Not only did Jesus use exaggeration, but He also used Hebrew idioms, cultural phrases that only make sense in that specific culture. An example of an english idiom would be “it’s raining cats and dogs.” I don’t need to explain that to you – you all know exactly what I mean but try translating that into another language, or saying that in another english speaking culture and people will think you’re nuts. “Tickled to death, shooting from the hip, on the tip of my tongue” are examples of other idioms. Every language and culture has its own idioms.
A Good Eye
An example of an idiom in Hebrew is from Proverbs 22:9 states “a generous man (or literally a ‘good eye’) will himself be blessed for he shares his food with the poor. Again Prov. 28:22 says “a man with an evil eye hastens after wealth.…” (NASB) Knowing the Scriptures as well as they did the Rabbis would use a “good eye” as a picture for a generous man. And someone who has an evil eye is stingy, only thinking of himself.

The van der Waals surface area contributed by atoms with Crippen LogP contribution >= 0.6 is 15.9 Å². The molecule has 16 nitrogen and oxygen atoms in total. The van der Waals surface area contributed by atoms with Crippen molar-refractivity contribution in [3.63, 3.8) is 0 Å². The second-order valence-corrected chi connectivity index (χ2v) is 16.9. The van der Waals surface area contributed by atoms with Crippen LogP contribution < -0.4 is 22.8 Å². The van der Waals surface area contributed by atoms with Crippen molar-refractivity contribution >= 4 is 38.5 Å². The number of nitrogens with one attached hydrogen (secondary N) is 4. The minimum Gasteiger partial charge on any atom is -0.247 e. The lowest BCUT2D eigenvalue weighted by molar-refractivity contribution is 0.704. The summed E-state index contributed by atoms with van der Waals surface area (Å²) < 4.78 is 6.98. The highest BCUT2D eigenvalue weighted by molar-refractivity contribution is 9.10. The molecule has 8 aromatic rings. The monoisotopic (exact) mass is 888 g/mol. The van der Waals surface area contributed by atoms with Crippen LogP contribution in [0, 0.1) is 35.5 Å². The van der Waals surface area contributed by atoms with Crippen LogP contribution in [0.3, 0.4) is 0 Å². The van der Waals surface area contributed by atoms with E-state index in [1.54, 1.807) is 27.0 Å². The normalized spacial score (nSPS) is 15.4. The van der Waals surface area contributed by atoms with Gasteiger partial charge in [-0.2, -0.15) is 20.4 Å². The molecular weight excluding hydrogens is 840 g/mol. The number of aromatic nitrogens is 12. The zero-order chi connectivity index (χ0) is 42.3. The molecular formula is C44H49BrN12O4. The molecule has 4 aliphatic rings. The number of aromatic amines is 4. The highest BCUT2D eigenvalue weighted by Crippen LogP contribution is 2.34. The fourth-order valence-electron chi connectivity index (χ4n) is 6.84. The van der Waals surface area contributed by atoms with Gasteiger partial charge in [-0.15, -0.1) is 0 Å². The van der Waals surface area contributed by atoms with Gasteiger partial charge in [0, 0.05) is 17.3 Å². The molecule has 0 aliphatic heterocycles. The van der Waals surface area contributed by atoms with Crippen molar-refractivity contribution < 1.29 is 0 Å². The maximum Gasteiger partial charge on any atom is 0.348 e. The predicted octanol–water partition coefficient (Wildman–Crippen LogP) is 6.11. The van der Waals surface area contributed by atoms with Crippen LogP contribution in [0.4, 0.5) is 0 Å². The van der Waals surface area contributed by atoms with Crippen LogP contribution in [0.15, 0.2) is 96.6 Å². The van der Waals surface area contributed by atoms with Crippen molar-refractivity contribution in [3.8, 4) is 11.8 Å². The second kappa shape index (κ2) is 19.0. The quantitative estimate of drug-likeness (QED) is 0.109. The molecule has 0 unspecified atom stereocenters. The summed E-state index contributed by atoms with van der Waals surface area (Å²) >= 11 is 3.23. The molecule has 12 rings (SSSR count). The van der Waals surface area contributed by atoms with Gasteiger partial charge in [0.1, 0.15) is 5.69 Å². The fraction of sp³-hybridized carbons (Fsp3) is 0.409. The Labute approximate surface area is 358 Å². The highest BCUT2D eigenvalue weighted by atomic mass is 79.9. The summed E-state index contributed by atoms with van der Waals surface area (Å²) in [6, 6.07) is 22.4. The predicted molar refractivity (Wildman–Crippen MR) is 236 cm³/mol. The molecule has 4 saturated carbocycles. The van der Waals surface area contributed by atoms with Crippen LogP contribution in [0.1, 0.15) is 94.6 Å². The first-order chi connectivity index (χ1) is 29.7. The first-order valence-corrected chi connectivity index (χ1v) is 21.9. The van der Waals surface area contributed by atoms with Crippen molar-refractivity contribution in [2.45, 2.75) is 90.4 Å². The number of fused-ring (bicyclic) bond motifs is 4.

That might shed light on Jesus’ teaching in Matthew 6 where He states “Do not store up for yourselves treasures on earth… But store up for yourselves treasures in heaven… For where your treasure is, there your heart will be also. The eye is the lamp of the body. If your eyes are good your whole body will be full of light. But if your eyes are bad (or evil) your whole body will be full of darkness…. No one can serve two masters. Either you will hate the one and love the other, or you will be devoted to the one and despise the other. You cannot serve both God and money.”
The entire context of that paragraph is talking about finances and the love of money yet many people have no clue what Jesus means by a “good eye.” Throughout the centuries all kinds of random thoughts have been brought forward as to what Jesus meant. Anything from ‘Jesus was talking about the inner 3rd eye’, to ‘Jesus was actually talking about the eye and physical problems with it’. But if you look at Jesus’ culture and understand what it meant in Judaism this whole paragraph makes sense. In other words Jesus is stating “if you’re a generous person who loves God and others more than money, your life will be filled with light and God’s glory can shine through you. But if you love money more than anything your life will be filled with darkness and emptiness.”